Umlalazi Nature Reserve is directly adjacent to the town of Mtunzini, 120 km north of Durban. It is bounded to the north by the Mlalazi River and its lagoon; to the west by Mtunzini Fish Farm, Zini River Estate and commercial sugarcane and timber lands; to the south by the Mlaba Traditional Authority and Amatikulu Nature Reserve; and to the east by the sea. It is bisected by the Siyaya River, which has its own lagoon. The terrain is flat, ranging in altitude from zero to 30 m a.s.l. The base rock is of recent origin and almost all the reserve consists of Quaternary sands. The climate is humid and subtropical. Rainfall averages 1 350 mm p.a., falling mostly in summer.
Dune forest, both pioneer and mature, occupies much of the reserve, although further inland the diversity of tree species increases. All other vegetation communities in the reserve are hygrophilous. Wet areas beyond the influence of brackish water bear extensive stands of Phragmites reeds. A swamp forest fringes the Siyaya Lagoon, whereas a mangrove forest surrounds the Mlalazi Lagoon. In the upper tidal reaches of the mangrove forest there is a transition to salt marsh. Mudflats bear a sparse cover of plants.
The belts of coastal forest are important wintering grounds for Spotted Ground Thrush Zoothera guttata and provide habitat for Green Twinspot Mandingoa nitidula, Black-throated Wattle-eye Platysteira peltata, Black-bellied Starling Notopholia corrusca and Grey Sunbird Cyanomitra veroxii. Woolly-necked Stork Ciconia episcopus and Crowned Eagle Stephanoaetus coronatus regularly nest in the reserve.
The mangroves in the estuary hold a small wintering population of Mangrove Kingfisher Halcyon senegaloides, which is present from the end of March to early September. The fresh-water section of the river has many backwaters, with overhanging vegetation suitable for White-backed Night Heron Gorsachius leuconotus and African Finfoot Podica senegalensis. Swamp Nightjar Caprimulgus natalensis has been recorded in damp grassland upstream from the lagoon, and Bat Hawk Macheiramphus alcinus in the coastal dune forest. Other raptors include Black-chested Snake Eagle Circaetus pectoralis and Southern Banded Snake Eagle C. fasciolatus. This site is also well known for the small, but stable population of Palm-nut Vulture Gypohierax angolensis, 3–4 pairs of which are resident. Birds may be seen in the stands of Raphia australis palms where they breed, or on the lagoon mudflats where they forage. Adjacent grassland and reedbeds host small populations of breeding Red-headed Quelea Quelea erythrops. Pel's Fishing Owl Scotopelia peli was recorded until the late 1970s or early 1980s but has not been recorded since.
Globally threatened species are Spotted Ground Thrush and Southern Banded Snake Eagle. Regionally threatened species are White-backed Night Heron, African Finfoot, Mangrove Kingfisher and Half-collared Kingfisher. Fairly common biome-restricted species include Kurrichane Thrush Turdus libonyanus, Black-bellied Starling, Mangrove Kingfisher, Gorgeous Bush-Shrike Chlorophoneus viridis and Grey Waxbill Estrilda perreini.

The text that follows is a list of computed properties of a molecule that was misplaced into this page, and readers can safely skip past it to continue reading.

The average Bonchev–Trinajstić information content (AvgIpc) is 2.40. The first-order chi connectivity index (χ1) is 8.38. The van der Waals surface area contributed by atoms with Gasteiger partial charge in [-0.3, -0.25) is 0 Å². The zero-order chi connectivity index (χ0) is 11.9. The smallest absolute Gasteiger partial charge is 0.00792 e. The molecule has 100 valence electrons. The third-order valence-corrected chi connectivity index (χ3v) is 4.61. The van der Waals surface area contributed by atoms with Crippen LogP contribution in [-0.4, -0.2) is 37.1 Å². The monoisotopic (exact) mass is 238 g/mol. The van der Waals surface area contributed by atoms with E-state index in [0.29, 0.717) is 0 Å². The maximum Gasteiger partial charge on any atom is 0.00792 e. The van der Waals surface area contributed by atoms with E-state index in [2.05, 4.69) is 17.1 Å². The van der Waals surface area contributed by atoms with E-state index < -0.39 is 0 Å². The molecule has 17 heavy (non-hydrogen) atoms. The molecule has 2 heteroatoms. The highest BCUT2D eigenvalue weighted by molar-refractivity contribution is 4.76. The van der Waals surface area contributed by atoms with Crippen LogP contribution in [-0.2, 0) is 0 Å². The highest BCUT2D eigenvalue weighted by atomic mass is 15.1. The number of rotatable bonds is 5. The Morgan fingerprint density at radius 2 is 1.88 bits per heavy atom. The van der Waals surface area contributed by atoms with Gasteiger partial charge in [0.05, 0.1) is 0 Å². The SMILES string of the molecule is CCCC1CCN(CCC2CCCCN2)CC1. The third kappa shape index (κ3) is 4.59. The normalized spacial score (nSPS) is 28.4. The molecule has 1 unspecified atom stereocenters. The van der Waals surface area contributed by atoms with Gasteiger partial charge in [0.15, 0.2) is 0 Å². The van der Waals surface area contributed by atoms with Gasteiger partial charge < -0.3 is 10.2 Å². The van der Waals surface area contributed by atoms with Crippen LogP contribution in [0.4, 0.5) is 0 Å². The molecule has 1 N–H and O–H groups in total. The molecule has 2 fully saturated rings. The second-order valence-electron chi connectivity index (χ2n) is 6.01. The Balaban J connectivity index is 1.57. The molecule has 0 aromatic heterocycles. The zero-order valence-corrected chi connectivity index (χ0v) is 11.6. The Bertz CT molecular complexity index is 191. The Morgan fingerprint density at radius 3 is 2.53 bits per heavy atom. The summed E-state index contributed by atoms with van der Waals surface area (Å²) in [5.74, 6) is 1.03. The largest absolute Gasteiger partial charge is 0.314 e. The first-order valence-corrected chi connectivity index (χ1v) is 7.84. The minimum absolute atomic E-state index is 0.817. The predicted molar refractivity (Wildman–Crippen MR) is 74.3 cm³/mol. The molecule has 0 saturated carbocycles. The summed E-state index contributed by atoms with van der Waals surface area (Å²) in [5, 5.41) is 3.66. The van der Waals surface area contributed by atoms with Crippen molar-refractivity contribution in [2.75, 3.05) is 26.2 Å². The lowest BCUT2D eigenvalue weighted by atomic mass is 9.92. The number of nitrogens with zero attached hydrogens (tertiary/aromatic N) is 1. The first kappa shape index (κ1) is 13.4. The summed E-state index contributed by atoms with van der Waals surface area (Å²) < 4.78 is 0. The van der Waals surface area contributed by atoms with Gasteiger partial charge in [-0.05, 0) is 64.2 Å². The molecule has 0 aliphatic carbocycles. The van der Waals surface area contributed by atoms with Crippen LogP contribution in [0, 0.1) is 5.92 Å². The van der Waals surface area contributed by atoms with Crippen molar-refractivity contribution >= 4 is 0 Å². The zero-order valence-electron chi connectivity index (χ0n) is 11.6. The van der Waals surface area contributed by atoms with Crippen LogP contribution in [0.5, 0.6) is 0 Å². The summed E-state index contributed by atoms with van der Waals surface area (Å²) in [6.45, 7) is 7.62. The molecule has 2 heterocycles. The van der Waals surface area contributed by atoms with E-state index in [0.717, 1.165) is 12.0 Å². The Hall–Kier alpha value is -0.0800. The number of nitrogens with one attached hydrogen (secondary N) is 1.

The orchid Didymophlexis verrucosa – unusually, a bark saprophyte – is endemic to the reserve and its immediate surrounds. Two Red Data fish, broadhead sleeper Eliotris melanosoma and bearded eelgoby Taenioides jacksoni, are almost certainly present in the estuary. Eight Red Data reptiles occur, including Nile crocodile Crocodylus niloticus, African python Python sebae and gaboon adder Bitis gabonica. The last was introduced in 1994 as a conservation measure, as Umlalazi could be used as a sanctuary, being almost the only safe and suitable place not yet inhabited by this species. Red Data mammals present include African striped weasel Poecilogale albinucha, blue duiker Philantomba monticola and red duiker Cephalophus natalensis. The critically endangered Pickersgill's reed frog Hyperolius pickersgilli has been recorded in wetland habitats in the reserve.
Facing few significant threats itself, Umlalazi Nature Reserve conserves important coastal dune forest, grassland and swamp and mangrove forests that are under major threat along the rest of the KwaZulu-Natal coastline. The Fairbreeze mine is a controversial operation that will border the reserve and the town of Mtunzini. The footprint of the mine will not destroy natural habitat, only sugarcane farmland and eucalyptus plantations. The main concerns around the mine relate to the hydrological implications it may have on the Mlalazi River estuary and the Siyaya River.
The Mlalazi River and its estuary receive nutrient-enriched waste water from the Mtunzini Fish Farm. So far no major damage has been noted, but the scale of pollution could increase. Five private properties remain as an enclave within the reserve. They are a source of cats and dogs, and although this seems trivial, uncontrolled cats pose a major threat to Spotted Ground Thrush. These birds are habituated and often forage on the ground near dwellings. Invasive alien plants also escape from the gardens into the reserve, with birds contributing to their dispersal. Tourism-related activities such as boating and river tours disturb species in the estuary.
Umlalazi was proclaimed an EKZNW reserve in 1948 and forms part of the Siyaya Coastal Park, which includes Amatikulu Nature Reserve to the south. The IBA should be expanded in the future to include the entire Siyaya Coastal Park. The mangrove swamp is one of the finest remaining examples in South Africa and the most accessible for education purposes. The dune forest is also an excellent example of its kind and is noteworthy for the presence of all phases of dune plant succession in a visibly dynamic process. Raphia palms, first planted in Mtunzini in 1915, have become self-perpetuating and are now established in the reserve, where Palm-nut Vultures feed on the fruits and nest in the trees.